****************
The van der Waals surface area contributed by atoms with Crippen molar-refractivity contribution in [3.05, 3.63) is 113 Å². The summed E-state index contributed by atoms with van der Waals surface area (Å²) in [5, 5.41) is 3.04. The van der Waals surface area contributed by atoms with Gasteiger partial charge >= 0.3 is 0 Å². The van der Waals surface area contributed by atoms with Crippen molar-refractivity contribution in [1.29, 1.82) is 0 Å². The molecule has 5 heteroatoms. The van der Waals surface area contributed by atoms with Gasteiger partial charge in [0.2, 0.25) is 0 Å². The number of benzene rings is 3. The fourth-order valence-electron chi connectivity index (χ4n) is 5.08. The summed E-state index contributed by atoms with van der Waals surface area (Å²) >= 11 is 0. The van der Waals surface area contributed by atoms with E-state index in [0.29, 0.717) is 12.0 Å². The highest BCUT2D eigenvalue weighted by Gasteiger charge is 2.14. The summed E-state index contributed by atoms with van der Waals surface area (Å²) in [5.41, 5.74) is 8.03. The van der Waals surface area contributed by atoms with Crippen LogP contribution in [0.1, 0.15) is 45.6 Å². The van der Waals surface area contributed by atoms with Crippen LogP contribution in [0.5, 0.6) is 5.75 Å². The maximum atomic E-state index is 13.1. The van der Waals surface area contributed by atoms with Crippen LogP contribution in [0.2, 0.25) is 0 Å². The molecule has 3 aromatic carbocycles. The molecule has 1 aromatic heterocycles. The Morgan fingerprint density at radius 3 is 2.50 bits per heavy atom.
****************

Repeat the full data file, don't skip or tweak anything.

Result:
The van der Waals surface area contributed by atoms with Crippen molar-refractivity contribution in [3.05, 3.63) is 113 Å². The summed E-state index contributed by atoms with van der Waals surface area (Å²) in [5, 5.41) is 3.04. The van der Waals surface area contributed by atoms with Gasteiger partial charge >= 0.3 is 0 Å². The van der Waals surface area contributed by atoms with Crippen molar-refractivity contribution in [1.29, 1.82) is 0 Å². The molecule has 5 heteroatoms. The van der Waals surface area contributed by atoms with Gasteiger partial charge in [0.2, 0.25) is 0 Å². The number of benzene rings is 3. The fourth-order valence-electron chi connectivity index (χ4n) is 5.08. The summed E-state index contributed by atoms with van der Waals surface area (Å²) >= 11 is 0. The van der Waals surface area contributed by atoms with E-state index in [0.29, 0.717) is 12.0 Å². The highest BCUT2D eigenvalue weighted by Gasteiger charge is 2.14. The summed E-state index contributed by atoms with van der Waals surface area (Å²) in [5.41, 5.74) is 8.03. The van der Waals surface area contributed by atoms with Crippen LogP contribution in [0.1, 0.15) is 45.6 Å². The van der Waals surface area contributed by atoms with Crippen LogP contribution in [0.5, 0.6) is 5.75 Å². The maximum atomic E-state index is 13.1. The van der Waals surface area contributed by atoms with Crippen LogP contribution in [0.2, 0.25) is 0 Å². The molecule has 3 aromatic carbocycles. The molecule has 1 aromatic heterocycles. The Morgan fingerprint density at radius 3 is 2.50 bits per heavy atom.